"Our Karl Rove is the blog you should be glad that Democratic strategists don't seem to listen to"
-- what they're saying on Republican blogs

Saturday, January 26, 2008

Bush/Cheney the Reason for an Obama Blow-out in South Carolina?

What we've just witnessed in South Carolina looks like the New Hampshire effect all over again. But that's not even the big news. The big news is that the voters seem to have transformed in ways that are surprising to the Clinton camp.

The results are still rolling in as I'm writing this, but it looks like a wash-out for Hillary and Bill Clinton's candidacy.

Yes, I know I just outraged many people with the above statement. A Hillary and Bill candidacy? A Republican talking point! How dare I. But, you know what? That was Bill's doing. I am no Obama apologist, nor am I a Clinton hater. But the behaviors of the Clintons this week reeked of ugly desperation -- almost equivalent to what G.W. Bush did to McCain in 2000. Bill Clinton's behavior and style started allowing me to see him the way Republicans saw him in the 1990's.

And this is an important point to consider. Why am I drawn to Republican talking points to describe the Clintons? Because the Clintons create an environment ripe for such adversarial knife sharpening. And this from a guy who voted for Clinton twice. Even establishment Democrats began to be appalled by the Clintons' soft-peddling of R&R issues (Race and Reagan) in the past weeks.

The Clintons might be shocked to learn that these tactics don't seem to be working quite as well as they used to. Triangulation, R&R-baiting, destroy the opponent -- all tactics developed and honed by a frustrated "Clinton Democratic" party that witnessed the Reagan revolution and then the follow-up, Gingrich's Contract With America.

The media and many Americans are used to -- and generally expect -- this business-as-usual approach to politics. Most everyone in charge these days lived through the same events, and honed similar tools.

Yet Obama has changed the setting. Tools and tricks that used to fit and match the political decor now seem to fall flat. Strategies that used to be able to manipulate public opinion now seem to backfire.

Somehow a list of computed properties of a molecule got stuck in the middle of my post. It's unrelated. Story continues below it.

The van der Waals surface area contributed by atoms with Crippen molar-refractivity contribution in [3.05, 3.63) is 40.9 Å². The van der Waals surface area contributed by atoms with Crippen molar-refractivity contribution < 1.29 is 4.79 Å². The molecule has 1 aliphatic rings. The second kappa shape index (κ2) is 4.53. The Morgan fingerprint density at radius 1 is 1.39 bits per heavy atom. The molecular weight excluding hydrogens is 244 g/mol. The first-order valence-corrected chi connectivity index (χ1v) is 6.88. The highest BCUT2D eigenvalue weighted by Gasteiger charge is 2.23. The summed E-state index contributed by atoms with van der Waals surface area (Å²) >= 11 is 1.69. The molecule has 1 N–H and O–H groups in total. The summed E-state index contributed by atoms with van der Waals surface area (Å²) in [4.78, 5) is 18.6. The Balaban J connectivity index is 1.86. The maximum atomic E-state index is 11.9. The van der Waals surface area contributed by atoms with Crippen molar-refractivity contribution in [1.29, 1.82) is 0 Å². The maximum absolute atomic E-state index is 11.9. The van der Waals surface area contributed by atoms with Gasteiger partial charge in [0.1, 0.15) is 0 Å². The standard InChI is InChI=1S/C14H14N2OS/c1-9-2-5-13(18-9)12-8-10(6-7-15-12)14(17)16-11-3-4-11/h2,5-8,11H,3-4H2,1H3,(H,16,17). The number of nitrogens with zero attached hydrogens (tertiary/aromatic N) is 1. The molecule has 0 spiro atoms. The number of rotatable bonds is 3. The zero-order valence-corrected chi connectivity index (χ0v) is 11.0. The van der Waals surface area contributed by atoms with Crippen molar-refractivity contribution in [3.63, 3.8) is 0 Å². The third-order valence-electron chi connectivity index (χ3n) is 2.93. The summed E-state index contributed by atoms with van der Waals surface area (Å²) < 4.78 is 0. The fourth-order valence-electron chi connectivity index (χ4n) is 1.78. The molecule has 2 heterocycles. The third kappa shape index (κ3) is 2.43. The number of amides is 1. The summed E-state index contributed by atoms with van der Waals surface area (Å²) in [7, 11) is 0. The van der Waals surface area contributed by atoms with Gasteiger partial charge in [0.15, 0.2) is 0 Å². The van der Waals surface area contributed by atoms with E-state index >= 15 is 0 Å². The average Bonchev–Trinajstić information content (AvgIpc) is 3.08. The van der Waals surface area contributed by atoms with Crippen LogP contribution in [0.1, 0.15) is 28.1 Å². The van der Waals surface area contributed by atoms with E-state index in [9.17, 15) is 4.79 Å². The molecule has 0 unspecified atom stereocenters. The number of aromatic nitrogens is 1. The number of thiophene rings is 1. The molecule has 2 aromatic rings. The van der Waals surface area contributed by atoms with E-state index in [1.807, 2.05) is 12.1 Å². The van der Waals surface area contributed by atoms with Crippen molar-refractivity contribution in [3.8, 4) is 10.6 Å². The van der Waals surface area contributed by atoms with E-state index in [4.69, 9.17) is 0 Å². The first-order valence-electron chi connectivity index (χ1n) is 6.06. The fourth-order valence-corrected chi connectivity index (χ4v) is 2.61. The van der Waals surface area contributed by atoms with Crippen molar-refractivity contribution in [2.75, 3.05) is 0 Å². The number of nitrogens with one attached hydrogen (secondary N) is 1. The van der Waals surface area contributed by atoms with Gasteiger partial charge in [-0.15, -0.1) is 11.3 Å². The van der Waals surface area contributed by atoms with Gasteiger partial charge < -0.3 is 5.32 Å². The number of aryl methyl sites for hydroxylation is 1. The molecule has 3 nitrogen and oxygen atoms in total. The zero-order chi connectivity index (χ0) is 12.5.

Is it possible that the Bush/Cheney mis-administration itself is the X factor? Are we all now so keyed into being mass manipulated by this administration that we've developed a political 6th sense since the 1990s? Did Bush/Cheney actually help develop mad skills across the younger band of the electorate?


Perhaps the zero-sum game is still alive and well -- where the Misadventures of Little Bush have sharpened the electorate that was previously dulled by decades of administrations that did not routinely mislead Americans out of deliberate habit.

Hillary and Bill Clinton will either remain in their echo chamber of the 90s and plow through the only way they and Mark Penn know how to... or they will pivot and recognize that it's a new world -- a world not defined by Barack Obama, but appropriated and symbolized by him.


TripS said...

Hey Jon,

Just had the opportunity to catch the info on South Carolina and I think you hit it right on the head. It's the soft peddling of, as you called it, R&R and the non stop attacks that have many, including myself, feeling more motivated to vote for O. As you mentioned in the article, it reeks of desparation.

Now - does she change or stay the course? If she changes, she is accepting defeat and who really wants to vote for someone who changes to the flavor of the month, or in thise case, the state. However if she stays the same who wants to vote for a desparate candidate.
Just think she is getting herself into a corner. You think a few tears are coming? ;)

Another good article, talk to you soon.

Anonymous said...

I think part of the Clintons' problems is that Hillary positioned herself as an independent woman who is capable of being strong and making hard decisions.

Then at the first sign of trouble she starts crying (whether that move was calculated or not is immaterial to the image it left in the eyes and minds of voters), and when she really needed support, she turned to her - hubby President? Attacks on Obama also seemed to backfire on her (the Rezko issue). Those are not the signs of a "strong, independent" person (woman or not), and I think that's what South Carolina voters reacted to.

Voters may be more skeptical of political "small lies" thanks to the Bush administration, but I think a much bigger factor here is the proliferation of the Internet which makes it possible for ANYONE to do quick fact checks and for debunks to spread like wildfire.

So maybe, just maybe, voters will actually focus on the issues now instead of image politics...

PS: A more down-to-earth explanation here is that Obama simply received all the black votes in SC... =)

Jon a.k.a. "Our Karl Rove" said...


While O certainly attracted the mass majority of black votes in SC, he has now shown that he can attract most any vote (whites in Iowa and NH, women in Iowa and SC) except Latinos.

The only way O can become a real national candidate is if he keeps to his post-racial persona.

The Clintons tried to make him into a racial candidate, which reeked of cynicism.

Time will tell if the Clintons touched a white nerve in this country or not....